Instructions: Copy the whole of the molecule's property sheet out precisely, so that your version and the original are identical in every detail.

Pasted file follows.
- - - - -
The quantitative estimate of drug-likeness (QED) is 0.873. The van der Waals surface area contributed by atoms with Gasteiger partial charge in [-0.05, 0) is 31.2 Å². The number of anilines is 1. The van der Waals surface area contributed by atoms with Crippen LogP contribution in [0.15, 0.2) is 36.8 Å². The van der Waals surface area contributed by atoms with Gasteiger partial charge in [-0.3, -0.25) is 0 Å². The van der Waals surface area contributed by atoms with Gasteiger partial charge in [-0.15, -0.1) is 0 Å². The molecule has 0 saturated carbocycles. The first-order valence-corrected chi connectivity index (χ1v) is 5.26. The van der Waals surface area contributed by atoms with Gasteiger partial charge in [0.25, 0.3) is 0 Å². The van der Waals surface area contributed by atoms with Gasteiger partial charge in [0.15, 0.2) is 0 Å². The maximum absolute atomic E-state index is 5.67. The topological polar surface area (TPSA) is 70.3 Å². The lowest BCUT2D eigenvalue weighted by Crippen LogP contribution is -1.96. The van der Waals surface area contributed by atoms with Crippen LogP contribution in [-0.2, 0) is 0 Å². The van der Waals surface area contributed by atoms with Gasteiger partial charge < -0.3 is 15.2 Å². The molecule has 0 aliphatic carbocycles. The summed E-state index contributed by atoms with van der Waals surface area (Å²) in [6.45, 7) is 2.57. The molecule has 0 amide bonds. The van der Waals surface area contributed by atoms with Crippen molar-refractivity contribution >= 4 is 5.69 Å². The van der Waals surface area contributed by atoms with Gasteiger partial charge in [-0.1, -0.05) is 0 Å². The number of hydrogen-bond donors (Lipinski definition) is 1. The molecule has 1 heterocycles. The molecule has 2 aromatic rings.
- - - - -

The quantitative estimate of drug-likeness (QED) is 0.873. The van der Waals surface area contributed by atoms with Gasteiger partial charge in [-0.05, 0) is 31.2 Å². The number of anilines is 1. The van der Waals surface area contributed by atoms with Crippen LogP contribution in [0.15, 0.2) is 36.8 Å². The van der Waals surface area contributed by atoms with Gasteiger partial charge in [-0.3, -0.25) is 0 Å². The van der Waals surface area contributed by atoms with Gasteiger partial charge in [-0.15, -0.1) is 0 Å². The molecule has 0 saturated carbocycles. The first-order valence-corrected chi connectivity index (χ1v) is 5.26. The van der Waals surface area contributed by atoms with Gasteiger partial charge in [0.25, 0.3) is 0 Å². The van der Waals surface area contributed by atoms with Gasteiger partial charge in [0.15, 0.2) is 0 Å². The maximum absolute atomic E-state index is 5.67. The topological polar surface area (TPSA) is 70.3 Å². The lowest BCUT2D eigenvalue weighted by Crippen LogP contribution is -1.96. The van der Waals surface area contributed by atoms with Crippen LogP contribution in [-0.2, 0) is 0 Å². The van der Waals surface area contributed by atoms with Gasteiger partial charge < -0.3 is 15.2 Å². The molecule has 0 aliphatic carbocycles. The summed E-state index contributed by atoms with van der Waals surface area (Å²) in [6.45, 7) is 2.57. The molecule has 0 amide bonds. The van der Waals surface area contributed by atoms with Crippen molar-refractivity contribution >= 4 is 5.69 Å². The van der Waals surface area contributed by atoms with Gasteiger partial charge in [-0.1, -0.05) is 0 Å². The number of hydrogen-bond donors (Lipinski definition) is 1. The molecule has 1 heterocycles. The molecule has 2 aromatic rings.